Monday, January 17, 2011

The Novel Road Interview: Stuart Woods

Flash Interview:

Strategic Moves   An economy with words… Robert Parker had it. Elmore Leonard has it, and so does my guest today on The Novel Road. Even in an interview, Stuart Woods wastes little of his valuable time mincing words.
First a little about my guest:

Since his bio reads like a novel, I’m going to send you directly to his site to read his personal story. He’s been an advertizing copywriter (a la “Madmen”). Stuart is an avid sailor and pilot and so, so much more…

   I’m pleased to welcome Stuart Woods to The Novel Road…

Me: Every character you’ve created, from Will Lee, Ed Eagle and Stone Barrington, to Holly Barker and Liz Barwick hold unique strengths, yet you allow enough flaws to keep them very human. Where do you draw a line on a Character’s perfection?
Stuart: Apart from the fact that no character is ever perfect, I never give it a thought.


Me: Your 30 year writing career includes 45 novels and two non-fiction books, most of them New York Times Bestsellers. Your ability to create new characters is astounding. Do you get “first novel” nerves when you release a novel with a new character?
Stuart: My first novel took eight years to write, and I had the writer's block peculiar to first novelists: the fear that the book would not be as good as I'd been telling my friends it would be.  Since then, nothing with new characters.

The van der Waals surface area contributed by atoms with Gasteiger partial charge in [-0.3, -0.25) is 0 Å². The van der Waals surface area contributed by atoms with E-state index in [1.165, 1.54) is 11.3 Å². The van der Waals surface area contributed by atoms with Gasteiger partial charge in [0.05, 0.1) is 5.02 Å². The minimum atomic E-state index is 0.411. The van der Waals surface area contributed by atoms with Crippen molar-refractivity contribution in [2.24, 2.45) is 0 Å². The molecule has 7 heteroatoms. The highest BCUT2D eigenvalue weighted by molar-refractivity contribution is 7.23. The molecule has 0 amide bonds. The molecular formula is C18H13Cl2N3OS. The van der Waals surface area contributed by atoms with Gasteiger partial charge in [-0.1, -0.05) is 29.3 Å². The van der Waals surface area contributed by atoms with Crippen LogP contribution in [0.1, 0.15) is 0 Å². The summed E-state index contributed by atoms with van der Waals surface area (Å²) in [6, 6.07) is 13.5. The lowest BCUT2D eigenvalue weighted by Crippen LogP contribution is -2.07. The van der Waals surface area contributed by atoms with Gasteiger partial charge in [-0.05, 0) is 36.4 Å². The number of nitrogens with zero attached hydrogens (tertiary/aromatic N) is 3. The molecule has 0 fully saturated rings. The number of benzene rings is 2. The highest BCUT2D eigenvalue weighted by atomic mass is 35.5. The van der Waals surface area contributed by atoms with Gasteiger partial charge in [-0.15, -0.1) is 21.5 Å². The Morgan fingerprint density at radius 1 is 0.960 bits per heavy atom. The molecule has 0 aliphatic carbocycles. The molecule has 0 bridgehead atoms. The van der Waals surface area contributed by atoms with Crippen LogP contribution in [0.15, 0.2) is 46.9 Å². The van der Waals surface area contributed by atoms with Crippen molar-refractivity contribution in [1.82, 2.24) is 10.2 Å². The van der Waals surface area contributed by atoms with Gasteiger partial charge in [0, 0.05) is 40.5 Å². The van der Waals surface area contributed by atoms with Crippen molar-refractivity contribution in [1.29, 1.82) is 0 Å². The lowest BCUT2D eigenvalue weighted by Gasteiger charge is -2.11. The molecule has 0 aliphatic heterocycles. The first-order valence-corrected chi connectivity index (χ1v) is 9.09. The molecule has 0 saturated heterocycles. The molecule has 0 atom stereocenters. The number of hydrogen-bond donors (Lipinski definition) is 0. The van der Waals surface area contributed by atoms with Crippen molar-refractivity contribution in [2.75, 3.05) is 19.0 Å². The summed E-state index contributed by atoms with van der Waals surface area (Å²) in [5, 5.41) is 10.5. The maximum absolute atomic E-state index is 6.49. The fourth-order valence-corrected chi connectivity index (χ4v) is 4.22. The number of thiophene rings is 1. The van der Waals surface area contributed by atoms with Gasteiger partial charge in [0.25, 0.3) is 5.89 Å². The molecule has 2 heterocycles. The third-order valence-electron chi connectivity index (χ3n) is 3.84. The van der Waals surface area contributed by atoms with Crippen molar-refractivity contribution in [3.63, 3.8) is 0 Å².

Santa Fe EdgeMe: Elaine’s restaurant in New York City holds a special place in so many of your books. Is there a personal history behind this choice of rendezvous for Stone and Dino?
Stuart: I've been hanging out there since 1982.


Me: It's becoming more and more common among established writers to co-write. Why? Have you considered doing this?
Lucid IntervalsStuart: I am opposed to collaborating, because then you have to give the other writer half the money.

Me: You get to have lunch with any author, throughout literary history to present.  Who would it be, and why?
Stuart: Mark Twain.  Aren't the reasons obvious?

Me: Fan’s writing you about mistakes, typos and the like, in some of your novels. Just how obsessed are your fans?
Stuart: Many of them are obsessed about somethings; fortunately, they're not all obsessed about the same thing.

Me: Tell us about your agent and why the match is perfect.
Stuart: Because he's the best agent alive.  The best is good enough for me.

KissingMe: This question courtesy of Jeff Hall: "I'm a short story-ist.  Writing a novel is a like crazy long marathon, only harder.  How do you maintain a clear sense of that first passion that inspired you throughout a lengthy word journey?"
Stuart: I write sixty short stories, and they make a novel.

Me: The publishing industry in going through an evolution. How are these changes effecting you? Share your thoughts on what you think the future holds for authors.
Stuart: Yes, but I don't know how much yet.  Ebooks are about 10% of my sales.  Presumably that will go up, but who knows?

Santa Fe DeadMe: You early life reads like a novel itself, expansive and well traveled. Talk about life experience. How important it is to an author?
Stuart: All I can tell you is, it's important to me.  The others will have to speak for themselves.

Me: There is a trend to not let great authors die. They continue on through modern authors taking up the characters and continuing favorite stories (Von Lustbader  continuing Robert Ludlum’s work). With your sailing background, any chance I could talk you into taking on Patrick O’Brian’s work?
Stuart: Not a chance, but if you can find somebody who can keep me alive, I'm game.
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I'd like to thank Stuart Woods for doing this interview.